Paul Kacic believes research is key to helping physical therapists use the most effective interventions.
Paul Kalcic is in his first year in the Doctor of Physical Therapy Program in Phoenix, and he says his research experience at Creighton plays an important part in his future plans.
Kalcic believes research is key to helping physical therapists use the most effective interventions. We recently asked him a few questions about his research experience at Creighton.
What kind of research are you doing or have you done?
I was given the opportunity to work as a research assistant with two of my professors on a qualitative research project titled, “Perspectives on Healthcare Access and Equity of People with Parkinson’s Disease identifying as LGBTQ+.” This research focuses on understanding the healthcare perspectives at the cross-section of two small populations of people: LGBTQ+ individuals and individuals with Parkinson’s disease. The results are obtained through carefully designed interviews conducted by the faculty running the study. We hope the themes drawn from these interviews will provide all types of healthcare clinicians constructive ideas on how to improve care when interacting with and treating these populations.
Why is research important to you?
On a large scale, research is the best scientific way to ensure that the new interventions and technological advancements put into place in the field of healthcare are safe and effective. On the smaller scale of physical therapy, research is important to me because it is used every day in every healthcare setting. Research ensures we are using the most effective and efficient interventions to rehabilitate our client’s mobility, pain and strength back to prior levels of function.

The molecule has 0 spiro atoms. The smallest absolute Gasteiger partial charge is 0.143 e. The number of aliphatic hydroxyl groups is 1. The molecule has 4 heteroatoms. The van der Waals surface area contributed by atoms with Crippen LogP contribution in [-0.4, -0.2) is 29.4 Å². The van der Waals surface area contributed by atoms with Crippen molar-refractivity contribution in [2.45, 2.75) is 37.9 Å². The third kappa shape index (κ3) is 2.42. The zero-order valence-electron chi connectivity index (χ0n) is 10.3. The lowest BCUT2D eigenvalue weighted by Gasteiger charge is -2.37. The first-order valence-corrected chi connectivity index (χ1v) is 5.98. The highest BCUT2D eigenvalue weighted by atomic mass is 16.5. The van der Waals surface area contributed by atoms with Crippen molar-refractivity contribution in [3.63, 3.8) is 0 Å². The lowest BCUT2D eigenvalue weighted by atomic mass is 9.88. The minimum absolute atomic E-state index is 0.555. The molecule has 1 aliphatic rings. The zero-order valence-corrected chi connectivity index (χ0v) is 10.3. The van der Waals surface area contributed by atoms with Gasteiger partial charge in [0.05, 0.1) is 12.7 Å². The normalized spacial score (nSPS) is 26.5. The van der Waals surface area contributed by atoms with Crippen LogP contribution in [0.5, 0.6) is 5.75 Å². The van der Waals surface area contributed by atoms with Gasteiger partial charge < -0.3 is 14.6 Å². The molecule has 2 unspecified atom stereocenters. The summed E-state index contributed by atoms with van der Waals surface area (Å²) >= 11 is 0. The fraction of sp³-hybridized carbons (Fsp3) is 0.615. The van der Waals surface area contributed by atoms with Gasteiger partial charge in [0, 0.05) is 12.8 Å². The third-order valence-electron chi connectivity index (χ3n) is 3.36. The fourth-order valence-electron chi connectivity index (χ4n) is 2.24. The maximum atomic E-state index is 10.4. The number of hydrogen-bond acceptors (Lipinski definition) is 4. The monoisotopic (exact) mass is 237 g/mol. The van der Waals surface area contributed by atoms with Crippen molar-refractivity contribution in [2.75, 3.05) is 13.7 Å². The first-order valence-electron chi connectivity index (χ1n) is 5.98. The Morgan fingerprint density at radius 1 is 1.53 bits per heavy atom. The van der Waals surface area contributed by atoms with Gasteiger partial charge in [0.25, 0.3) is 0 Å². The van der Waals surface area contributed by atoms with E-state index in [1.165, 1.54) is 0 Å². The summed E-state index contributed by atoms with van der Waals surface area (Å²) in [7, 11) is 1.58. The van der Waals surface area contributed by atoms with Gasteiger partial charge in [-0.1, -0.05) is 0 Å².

During my hours shadowing PTs prior to PT school, I would commonly observe both physicians and PTs communicating with one another about the latest research or browsing certain journals for effective interventions for patients with a trickier diagnosis, so I know that being able to quickly analyze the difference between well-crafted and poor research will be essential when I become a clinician.
What are your plans after graduating?
Currently, my plan after I obtain my DPT degree and pass my regional board exams is to become an outpatient orthopedic or neurologic physical therapist for a couple years before applying to get a PhD in biomechanics. Once I obtain my PhD, I would like to go into teaching at a DPT program as well as conducting research in biomechanics/kinesiology.
How will your research experience help you reach your goals?
Since I want to make a career out of research, I believe that this experience, and other research experiences I hope to obtain in the future, are vital in helping me formulate the proper methods of conducting research. I am lucky to be working with two professors who are experienced in the field of research and have conducted plenty of studies in the past, as they are teaching me the steps it takes to conduct quality research. I will take this valuable knowledge I gained from my professors on the proper methodology and techniques with research and apply it towards my own future research in my PhD program and beyond.
Would you recommend research to incoming students?
Yes, I think every student aspiring to work in healthcare should take any opportunity they can get to be involved in research. Even if the student has no plans to go into research post-school, taking part in research is the best way to learn how to dissect and analyze research articles and journals efficiently, which is a skill every student and healthcare worker will undoubtedly need during their career.